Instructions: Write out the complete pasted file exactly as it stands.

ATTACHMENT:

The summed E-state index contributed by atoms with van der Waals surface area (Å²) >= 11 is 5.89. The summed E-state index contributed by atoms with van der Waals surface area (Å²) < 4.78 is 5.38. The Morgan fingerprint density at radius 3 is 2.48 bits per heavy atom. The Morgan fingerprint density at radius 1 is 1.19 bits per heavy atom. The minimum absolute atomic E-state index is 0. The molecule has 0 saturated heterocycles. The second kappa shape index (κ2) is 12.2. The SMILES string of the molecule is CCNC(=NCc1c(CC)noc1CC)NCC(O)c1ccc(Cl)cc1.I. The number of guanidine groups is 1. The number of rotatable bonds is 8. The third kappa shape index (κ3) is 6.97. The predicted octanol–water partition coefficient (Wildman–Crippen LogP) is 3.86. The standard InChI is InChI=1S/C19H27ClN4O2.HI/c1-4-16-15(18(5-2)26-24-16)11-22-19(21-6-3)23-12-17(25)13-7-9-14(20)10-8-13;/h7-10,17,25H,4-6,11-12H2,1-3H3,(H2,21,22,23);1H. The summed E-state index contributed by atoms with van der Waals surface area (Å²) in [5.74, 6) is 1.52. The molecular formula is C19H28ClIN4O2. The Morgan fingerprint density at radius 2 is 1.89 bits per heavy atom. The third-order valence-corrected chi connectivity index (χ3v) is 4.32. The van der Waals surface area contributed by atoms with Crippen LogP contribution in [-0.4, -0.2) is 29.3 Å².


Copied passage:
The summed E-state index contributed by atoms with van der Waals surface area (Å²) >= 11 is 5.89. The summed E-state index contributed by atoms with van der Waals surface area (Å²) < 4.78 is 5.38. The Morgan fingerprint density at radius 3 is 2.48 bits per heavy atom. The Morgan fingerprint density at radius 1 is 1.19 bits per heavy atom. The minimum absolute atomic E-state index is 0. The molecule has 0 saturated heterocycles. The second kappa shape index (κ2) is 12.2. The SMILES string of the molecule is CCNC(=NCc1c(CC)noc1CC)NCC(O)c1ccc(Cl)cc1.I. The number of guanidine groups is 1. The number of rotatable bonds is 8. The third kappa shape index (κ3) is 6.97. The predicted octanol–water partition coefficient (Wildman–Crippen LogP) is 3.86. The standard InChI is InChI=1S/C19H27ClN4O2.HI/c1-4-16-15(18(5-2)26-24-16)11-22-19(21-6-3)23-12-17(25)13-7-9-14(20)10-8-13;/h7-10,17,25H,4-6,11-12H2,1-3H3,(H2,21,22,23);1H. The summed E-state index contributed by atoms with van der Waals surface area (Å²) in [5.74, 6) is 1.52. The molecular formula is C19H28ClIN4O2. The Morgan fingerprint density at radius 2 is 1.89 bits per heavy atom. The third-order valence-corrected chi connectivity index (χ3v) is 4.32. The van der Waals surface area contributed by atoms with Crippen LogP contribution in [-0.4, -0.2) is 29.3 Å².